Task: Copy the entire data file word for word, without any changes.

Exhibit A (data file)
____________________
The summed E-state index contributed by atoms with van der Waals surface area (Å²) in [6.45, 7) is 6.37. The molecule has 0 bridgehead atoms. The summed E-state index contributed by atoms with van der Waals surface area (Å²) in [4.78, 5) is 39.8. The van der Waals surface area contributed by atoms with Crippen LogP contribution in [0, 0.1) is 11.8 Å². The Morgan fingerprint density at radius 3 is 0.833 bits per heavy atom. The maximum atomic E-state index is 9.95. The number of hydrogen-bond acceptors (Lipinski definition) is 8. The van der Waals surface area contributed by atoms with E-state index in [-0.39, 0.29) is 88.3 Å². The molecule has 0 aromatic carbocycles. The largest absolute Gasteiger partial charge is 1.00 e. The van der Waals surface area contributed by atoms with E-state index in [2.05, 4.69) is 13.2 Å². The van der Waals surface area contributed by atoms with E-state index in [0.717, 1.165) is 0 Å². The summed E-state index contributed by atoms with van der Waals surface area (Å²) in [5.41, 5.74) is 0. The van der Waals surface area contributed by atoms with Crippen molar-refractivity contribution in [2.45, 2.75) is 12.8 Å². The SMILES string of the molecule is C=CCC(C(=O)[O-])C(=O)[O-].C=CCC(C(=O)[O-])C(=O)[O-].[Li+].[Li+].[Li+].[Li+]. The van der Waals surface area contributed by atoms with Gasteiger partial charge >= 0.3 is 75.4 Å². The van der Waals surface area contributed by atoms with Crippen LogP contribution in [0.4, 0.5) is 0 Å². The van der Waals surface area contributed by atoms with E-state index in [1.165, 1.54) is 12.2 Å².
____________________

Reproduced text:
The summed E-state index contributed by atoms with van der Waals surface area (Å²) in [6.45, 7) is 6.37. The molecule has 0 bridgehead atoms. The summed E-state index contributed by atoms with van der Waals surface area (Å²) in [4.78, 5) is 39.8. The van der Waals surface area contributed by atoms with Crippen LogP contribution in [0, 0.1) is 11.8 Å². The Morgan fingerprint density at radius 3 is 0.833 bits per heavy atom. The maximum atomic E-state index is 9.95. The number of hydrogen-bond acceptors (Lipinski definition) is 8. The van der Waals surface area contributed by atoms with E-state index in [-0.39, 0.29) is 88.3 Å². The molecule has 0 aromatic carbocycles. The largest absolute Gasteiger partial charge is 1.00 e. The van der Waals surface area contributed by atoms with E-state index in [2.05, 4.69) is 13.2 Å². The van der Waals surface area contributed by atoms with E-state index in [0.717, 1.165) is 0 Å². The summed E-state index contributed by atoms with van der Waals surface area (Å²) in [5.41, 5.74) is 0. The van der Waals surface area contributed by atoms with Crippen molar-refractivity contribution in [2.45, 2.75) is 12.8 Å². The SMILES string of the molecule is C=CCC(C(=O)[O-])C(=O)[O-].C=CCC(C(=O)[O-])C(=O)[O-].[Li+].[Li+].[Li+].[Li+]. The van der Waals surface area contributed by atoms with Gasteiger partial charge >= 0.3 is 75.4 Å². The van der Waals surface area contributed by atoms with Crippen LogP contribution in [0.4, 0.5) is 0 Å². The van der Waals surface area contributed by atoms with E-state index in [1.165, 1.54) is 12.2 Å².